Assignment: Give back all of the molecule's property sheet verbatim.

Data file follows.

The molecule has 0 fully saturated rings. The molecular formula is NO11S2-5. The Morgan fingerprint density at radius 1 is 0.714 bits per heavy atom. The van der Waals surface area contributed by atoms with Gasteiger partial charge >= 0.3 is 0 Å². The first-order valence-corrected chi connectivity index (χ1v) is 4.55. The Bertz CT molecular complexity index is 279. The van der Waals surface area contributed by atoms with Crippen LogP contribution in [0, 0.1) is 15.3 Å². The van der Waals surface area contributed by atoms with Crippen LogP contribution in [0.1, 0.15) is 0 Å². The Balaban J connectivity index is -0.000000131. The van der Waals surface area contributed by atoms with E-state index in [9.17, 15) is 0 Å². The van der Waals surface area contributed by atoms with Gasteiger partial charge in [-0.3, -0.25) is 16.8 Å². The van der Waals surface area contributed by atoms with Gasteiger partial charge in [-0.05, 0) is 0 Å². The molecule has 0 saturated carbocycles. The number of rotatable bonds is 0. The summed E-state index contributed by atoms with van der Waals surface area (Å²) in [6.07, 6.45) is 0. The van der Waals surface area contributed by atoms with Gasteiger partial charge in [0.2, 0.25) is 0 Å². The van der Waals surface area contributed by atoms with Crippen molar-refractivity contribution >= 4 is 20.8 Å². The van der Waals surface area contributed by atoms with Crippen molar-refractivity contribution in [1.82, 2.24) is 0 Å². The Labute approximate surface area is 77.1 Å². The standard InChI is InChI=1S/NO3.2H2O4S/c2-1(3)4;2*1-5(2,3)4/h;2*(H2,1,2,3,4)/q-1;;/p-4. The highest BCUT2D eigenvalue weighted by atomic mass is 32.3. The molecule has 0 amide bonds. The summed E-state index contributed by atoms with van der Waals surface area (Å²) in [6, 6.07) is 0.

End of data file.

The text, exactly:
The molecule has 0 fully saturated rings. The molecular formula is NO11S2-5. The Morgan fingerprint density at radius 1 is 0.714 bits per heavy atom. The van der Waals surface area contributed by atoms with Gasteiger partial charge >= 0.3 is 0 Å². The first-order valence-corrected chi connectivity index (χ1v) is 4.55. The Bertz CT molecular complexity index is 279. The van der Waals surface area contributed by atoms with Crippen LogP contribution in [0, 0.1) is 15.3 Å². The van der Waals surface area contributed by atoms with Crippen LogP contribution in [0.1, 0.15) is 0 Å². The Balaban J connectivity index is -0.000000131. The van der Waals surface area contributed by atoms with E-state index in [9.17, 15) is 0 Å². The van der Waals surface area contributed by atoms with Gasteiger partial charge in [-0.3, -0.25) is 16.8 Å². The van der Waals surface area contributed by atoms with Gasteiger partial charge in [-0.05, 0) is 0 Å². The molecule has 0 saturated carbocycles. The number of rotatable bonds is 0. The summed E-state index contributed by atoms with van der Waals surface area (Å²) in [6.07, 6.45) is 0. The van der Waals surface area contributed by atoms with Gasteiger partial charge in [0.2, 0.25) is 0 Å². The van der Waals surface area contributed by atoms with Crippen molar-refractivity contribution >= 4 is 20.8 Å². The van der Waals surface area contributed by atoms with Crippen molar-refractivity contribution in [1.82, 2.24) is 0 Å². The Labute approximate surface area is 77.1 Å². The standard InChI is InChI=1S/NO3.2H2O4S/c2-1(3)4;2*1-5(2,3)4/h;2*(H2,1,2,3,4)/q-1;;/p-4. The highest BCUT2D eigenvalue weighted by atomic mass is 32.3. The molecule has 0 amide bonds. The summed E-state index contributed by atoms with van der Waals surface area (Å²) in [6, 6.07) is 0.